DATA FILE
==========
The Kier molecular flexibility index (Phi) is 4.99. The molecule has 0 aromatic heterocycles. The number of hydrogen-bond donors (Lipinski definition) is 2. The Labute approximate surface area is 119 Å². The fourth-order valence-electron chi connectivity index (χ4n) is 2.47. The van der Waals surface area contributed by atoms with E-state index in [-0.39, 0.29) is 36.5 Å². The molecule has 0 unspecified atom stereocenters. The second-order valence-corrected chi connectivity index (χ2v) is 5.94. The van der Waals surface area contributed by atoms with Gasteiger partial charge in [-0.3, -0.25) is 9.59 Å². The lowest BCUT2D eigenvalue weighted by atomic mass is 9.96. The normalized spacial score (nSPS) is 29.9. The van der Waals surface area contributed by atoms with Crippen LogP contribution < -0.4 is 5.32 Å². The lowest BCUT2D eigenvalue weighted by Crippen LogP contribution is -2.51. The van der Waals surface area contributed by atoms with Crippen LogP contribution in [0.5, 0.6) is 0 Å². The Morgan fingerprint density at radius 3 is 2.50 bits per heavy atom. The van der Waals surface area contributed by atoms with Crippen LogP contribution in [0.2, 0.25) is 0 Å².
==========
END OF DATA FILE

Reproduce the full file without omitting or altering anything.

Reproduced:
The Kier molecular flexibility index (Phi) is 4.99. The molecule has 0 aromatic heterocycles. The number of hydrogen-bond donors (Lipinski definition) is 2. The Labute approximate surface area is 119 Å². The fourth-order valence-electron chi connectivity index (χ4n) is 2.47. The van der Waals surface area contributed by atoms with E-state index in [-0.39, 0.29) is 36.5 Å². The molecule has 0 unspecified atom stereocenters. The second-order valence-corrected chi connectivity index (χ2v) is 5.94. The van der Waals surface area contributed by atoms with Gasteiger partial charge in [-0.3, -0.25) is 9.59 Å². The lowest BCUT2D eigenvalue weighted by atomic mass is 9.96. The normalized spacial score (nSPS) is 29.9. The van der Waals surface area contributed by atoms with Crippen LogP contribution < -0.4 is 5.32 Å². The lowest BCUT2D eigenvalue weighted by Crippen LogP contribution is -2.51. The van der Waals surface area contributed by atoms with Crippen LogP contribution in [0.5, 0.6) is 0 Å². The Morgan fingerprint density at radius 3 is 2.50 bits per heavy atom. The van der Waals surface area contributed by atoms with Crippen LogP contribution in [0.2, 0.25) is 0 Å².